Battle for Jericho to resume 100 years on
ON the eve of the first Jericho Cup, the event’s founder Bill Gibbins still can’t quite get his head around that it’s actually happening.
“It started three years ago with an idea and I’m sitting here now thinking that it’s actually going to happen,” Gibbins said yesterday.
“To get everything done has been a big effort. I’m waiting patiently or impatiently for the day to come.”
The concept emanated from Gibbins reading a book called Bill The Bastard to celebrate the 100th anniversary of the Australian Light Horse men racing over three miles at Jericho in Palestine in a spectacle to distract the soldiers from World War I.
Bill The Bastard, who won that Jericho Cup in 1918, was Australia’s greatest warhorse and Gibbins was determined to celebrate his memory.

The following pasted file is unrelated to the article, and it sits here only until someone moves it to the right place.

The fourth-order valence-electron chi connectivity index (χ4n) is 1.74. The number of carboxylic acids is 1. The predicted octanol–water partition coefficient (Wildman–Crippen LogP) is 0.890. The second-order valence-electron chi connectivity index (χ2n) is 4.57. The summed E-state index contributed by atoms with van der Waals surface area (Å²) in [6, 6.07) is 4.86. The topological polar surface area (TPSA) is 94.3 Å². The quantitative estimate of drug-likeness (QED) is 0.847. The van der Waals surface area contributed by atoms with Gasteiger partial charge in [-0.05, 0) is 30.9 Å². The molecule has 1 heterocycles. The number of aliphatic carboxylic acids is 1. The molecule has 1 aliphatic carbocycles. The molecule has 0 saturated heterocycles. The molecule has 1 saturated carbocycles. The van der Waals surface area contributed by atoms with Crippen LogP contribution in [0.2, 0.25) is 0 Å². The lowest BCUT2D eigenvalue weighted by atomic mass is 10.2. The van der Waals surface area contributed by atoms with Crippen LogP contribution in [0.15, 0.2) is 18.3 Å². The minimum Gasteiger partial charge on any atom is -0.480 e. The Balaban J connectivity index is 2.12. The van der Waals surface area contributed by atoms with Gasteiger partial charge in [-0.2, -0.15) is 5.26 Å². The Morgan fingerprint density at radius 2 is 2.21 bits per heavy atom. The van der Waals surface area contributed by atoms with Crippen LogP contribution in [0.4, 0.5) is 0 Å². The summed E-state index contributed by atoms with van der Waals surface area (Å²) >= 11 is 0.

The philanthropist took the idea to the Warrnambool Racing Club and it embraced it.
Gibbins and WRC representatives, including chief executive Peter Downs and former chairman Des Roberts, spent many hours in discussion with Racing Victoria officials. An early sticking point was Gibbins’ idea that it be restricted to Australian and New Zealand horses.
“The race had to have its own persona,” Gibbins said.
“It’s for horses who are never going to be champions. It’s about giving battlers the chance to have a go at a race with good prizemoney.
“You couldn’t have overseas horses contesting a race commemorating Australia and New Zealand involvement in the First World War.”
Another point of contention was that Gibbins and Warrnambool wanted to run the race over the three miles of the original Jericho Cup. They settled for the same distance — 4600m — and the same ground as the Grand Annual Steeple. That presented another set of problems as they had to take the jumps out of Brierly paddock and Tozer Rd.
Another stipulation from Gibbins was that it had to be a race restricted to jumps jockeys. “It has all worked out well,” he said.